My travels took me through Guelph, Milton, and Oakville to explore the memorials to the fallen, so I made a point to include a little something from each of those places. For the featured image. The monument to Lieutenant-Colonel John McCrea, the author of the poem “In Flanders Fields,” has become synonymous with Remembrance Day within the Commonwealth sphere, especially here in Canada. Also, from Guelph, the main cenotaph is set outside the downtown and a smaller one standing near the Central Train Station near the city’s Armoury. This second cenotaph features “Our Glorious Dead” and “God, We Praise You” in Latin, a common phrase found on many memorials. From Milton, there are two memorials; the first is our main cenotaph. Located in Victoria Park near Town Hall standing atop, that is a typical image that many monuments across Canada and the US feature a soldier standing next to a cross. The second is located in Evergreen Cemetery, the memorial for our local branch of the Royal Canadian Legion and the Remembrance Day ceremony. The final two are from Oakville, the Cenotaph in George Square, a simple affair surrounded by the names and locations of the veterans of Oakville. And a second memorial to the service of the local reserve regiment, the Lorne Scots that traces itself back to 1866 and continues the tradition of earlier Militia units.
And we’re back into the final nine rolls of film for the year, so we’re back working with Fomapan 400. But this week, instead of using the branded Fomapan 400, we’re working with a rebrand film, New Classic EZ400. A rebrand brought to market by a YouTube film photographer, Ribsy. Having a bottle of Kodak D-23 around and liking the results from that film/developer combination, I went with that as my developer and shot the film at ASA-250 to get the best results. I also used the AuRA Rotary Assist Film Developing Machine to run the processing, as I’m working on a review on the accessory for next year. It made sense to capture these memorials using a combination that produced classic results and looks in the final images. The easy choice in capturing these memorials would be a normal or wide-angle lens. And I did consider my 28mm, 35mm, or 50mm; in the end, I settled on my classic 105mm f/2.5. The reason was that I wanted to capture details, names, services and dates. Also, the spectacular cenotaphs in the towns I visited were varied.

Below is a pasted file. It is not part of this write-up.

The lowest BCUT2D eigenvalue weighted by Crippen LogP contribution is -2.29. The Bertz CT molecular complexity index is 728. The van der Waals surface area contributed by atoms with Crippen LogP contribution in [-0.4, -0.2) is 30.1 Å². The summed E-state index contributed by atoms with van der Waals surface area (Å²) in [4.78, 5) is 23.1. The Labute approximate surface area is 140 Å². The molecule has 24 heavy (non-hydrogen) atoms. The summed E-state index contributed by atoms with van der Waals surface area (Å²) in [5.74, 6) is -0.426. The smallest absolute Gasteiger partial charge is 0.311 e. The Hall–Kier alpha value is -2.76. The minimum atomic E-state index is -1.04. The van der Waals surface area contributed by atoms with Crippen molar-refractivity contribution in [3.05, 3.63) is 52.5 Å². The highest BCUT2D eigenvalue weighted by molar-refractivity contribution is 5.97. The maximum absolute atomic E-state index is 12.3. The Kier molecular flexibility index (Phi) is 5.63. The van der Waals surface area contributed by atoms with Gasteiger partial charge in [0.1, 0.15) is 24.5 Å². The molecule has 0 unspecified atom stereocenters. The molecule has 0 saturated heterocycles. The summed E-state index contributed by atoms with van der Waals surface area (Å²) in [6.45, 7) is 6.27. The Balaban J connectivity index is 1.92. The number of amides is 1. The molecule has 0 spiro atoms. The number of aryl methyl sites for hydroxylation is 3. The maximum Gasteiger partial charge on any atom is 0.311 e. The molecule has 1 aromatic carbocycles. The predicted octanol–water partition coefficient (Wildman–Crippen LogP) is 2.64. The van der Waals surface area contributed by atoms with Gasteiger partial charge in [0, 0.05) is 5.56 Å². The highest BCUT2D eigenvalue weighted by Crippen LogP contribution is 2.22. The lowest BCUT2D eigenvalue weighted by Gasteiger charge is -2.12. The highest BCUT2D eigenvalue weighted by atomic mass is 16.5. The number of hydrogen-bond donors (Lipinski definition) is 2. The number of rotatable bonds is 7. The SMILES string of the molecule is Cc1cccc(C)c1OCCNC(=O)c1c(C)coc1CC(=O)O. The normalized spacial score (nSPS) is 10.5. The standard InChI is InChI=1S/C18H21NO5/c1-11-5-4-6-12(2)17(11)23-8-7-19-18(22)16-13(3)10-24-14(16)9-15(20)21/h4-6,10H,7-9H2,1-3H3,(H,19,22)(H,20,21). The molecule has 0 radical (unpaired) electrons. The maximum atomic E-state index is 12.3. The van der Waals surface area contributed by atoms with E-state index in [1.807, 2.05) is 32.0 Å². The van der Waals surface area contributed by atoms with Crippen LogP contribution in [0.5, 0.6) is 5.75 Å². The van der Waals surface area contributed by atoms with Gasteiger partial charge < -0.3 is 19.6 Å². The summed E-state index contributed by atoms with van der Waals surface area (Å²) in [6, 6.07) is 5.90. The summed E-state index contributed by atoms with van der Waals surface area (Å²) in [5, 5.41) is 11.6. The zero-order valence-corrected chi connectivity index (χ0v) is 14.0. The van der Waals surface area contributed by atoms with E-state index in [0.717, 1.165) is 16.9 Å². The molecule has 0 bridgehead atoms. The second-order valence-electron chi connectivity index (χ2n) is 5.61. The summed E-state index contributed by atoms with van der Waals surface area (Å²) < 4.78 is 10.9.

Next week we’re exploring the churches in and around Milton & Oakville.